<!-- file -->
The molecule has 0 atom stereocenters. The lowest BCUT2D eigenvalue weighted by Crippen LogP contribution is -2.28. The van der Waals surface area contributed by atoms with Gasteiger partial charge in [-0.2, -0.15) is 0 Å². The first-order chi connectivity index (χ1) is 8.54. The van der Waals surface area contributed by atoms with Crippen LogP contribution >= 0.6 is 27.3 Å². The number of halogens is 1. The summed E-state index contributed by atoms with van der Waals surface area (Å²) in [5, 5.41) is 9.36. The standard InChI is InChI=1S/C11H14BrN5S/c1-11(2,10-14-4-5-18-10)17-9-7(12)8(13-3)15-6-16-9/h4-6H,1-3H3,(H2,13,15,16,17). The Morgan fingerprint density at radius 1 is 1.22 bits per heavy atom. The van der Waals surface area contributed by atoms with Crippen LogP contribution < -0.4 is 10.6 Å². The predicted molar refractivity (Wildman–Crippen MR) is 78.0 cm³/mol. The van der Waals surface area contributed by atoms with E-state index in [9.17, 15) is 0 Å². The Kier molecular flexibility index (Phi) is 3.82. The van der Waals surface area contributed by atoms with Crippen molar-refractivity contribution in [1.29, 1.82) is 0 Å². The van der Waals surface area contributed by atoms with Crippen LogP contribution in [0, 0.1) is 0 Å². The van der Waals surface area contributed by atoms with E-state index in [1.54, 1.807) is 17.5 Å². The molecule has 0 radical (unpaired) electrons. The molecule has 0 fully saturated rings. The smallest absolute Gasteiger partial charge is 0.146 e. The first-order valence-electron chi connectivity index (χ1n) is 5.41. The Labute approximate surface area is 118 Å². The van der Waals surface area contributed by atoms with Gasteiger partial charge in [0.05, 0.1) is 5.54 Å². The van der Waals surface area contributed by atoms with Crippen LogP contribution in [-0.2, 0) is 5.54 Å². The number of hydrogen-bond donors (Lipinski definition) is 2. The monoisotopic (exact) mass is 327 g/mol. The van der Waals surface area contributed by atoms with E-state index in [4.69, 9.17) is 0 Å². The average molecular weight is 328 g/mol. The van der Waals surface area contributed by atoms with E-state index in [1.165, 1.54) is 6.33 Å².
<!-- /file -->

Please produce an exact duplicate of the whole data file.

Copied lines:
The molecule has 0 atom stereocenters. The lowest BCUT2D eigenvalue weighted by Crippen LogP contribution is -2.28. The van der Waals surface area contributed by atoms with Gasteiger partial charge in [-0.2, -0.15) is 0 Å². The first-order chi connectivity index (χ1) is 8.54. The van der Waals surface area contributed by atoms with Crippen LogP contribution >= 0.6 is 27.3 Å². The number of halogens is 1. The summed E-state index contributed by atoms with van der Waals surface area (Å²) in [5, 5.41) is 9.36. The standard InChI is InChI=1S/C11H14BrN5S/c1-11(2,10-14-4-5-18-10)17-9-7(12)8(13-3)15-6-16-9/h4-6H,1-3H3,(H2,13,15,16,17). The Morgan fingerprint density at radius 1 is 1.22 bits per heavy atom. The van der Waals surface area contributed by atoms with Crippen LogP contribution < -0.4 is 10.6 Å². The predicted molar refractivity (Wildman–Crippen MR) is 78.0 cm³/mol. The van der Waals surface area contributed by atoms with E-state index in [9.17, 15) is 0 Å². The Kier molecular flexibility index (Phi) is 3.82. The van der Waals surface area contributed by atoms with Crippen molar-refractivity contribution in [1.29, 1.82) is 0 Å². The van der Waals surface area contributed by atoms with Crippen LogP contribution in [0, 0.1) is 0 Å². The van der Waals surface area contributed by atoms with E-state index in [1.54, 1.807) is 17.5 Å². The molecule has 0 radical (unpaired) electrons. The molecule has 0 fully saturated rings. The smallest absolute Gasteiger partial charge is 0.146 e. The first-order valence-electron chi connectivity index (χ1n) is 5.41. The Labute approximate surface area is 118 Å². The van der Waals surface area contributed by atoms with Gasteiger partial charge in [0.05, 0.1) is 5.54 Å². The van der Waals surface area contributed by atoms with Crippen LogP contribution in [-0.2, 0) is 5.54 Å². The number of hydrogen-bond donors (Lipinski definition) is 2. The monoisotopic (exact) mass is 327 g/mol. The van der Waals surface area contributed by atoms with E-state index in [4.69, 9.17) is 0 Å². The average molecular weight is 328 g/mol. The van der Waals surface area contributed by atoms with E-state index in [1.165, 1.54) is 6.33 Å².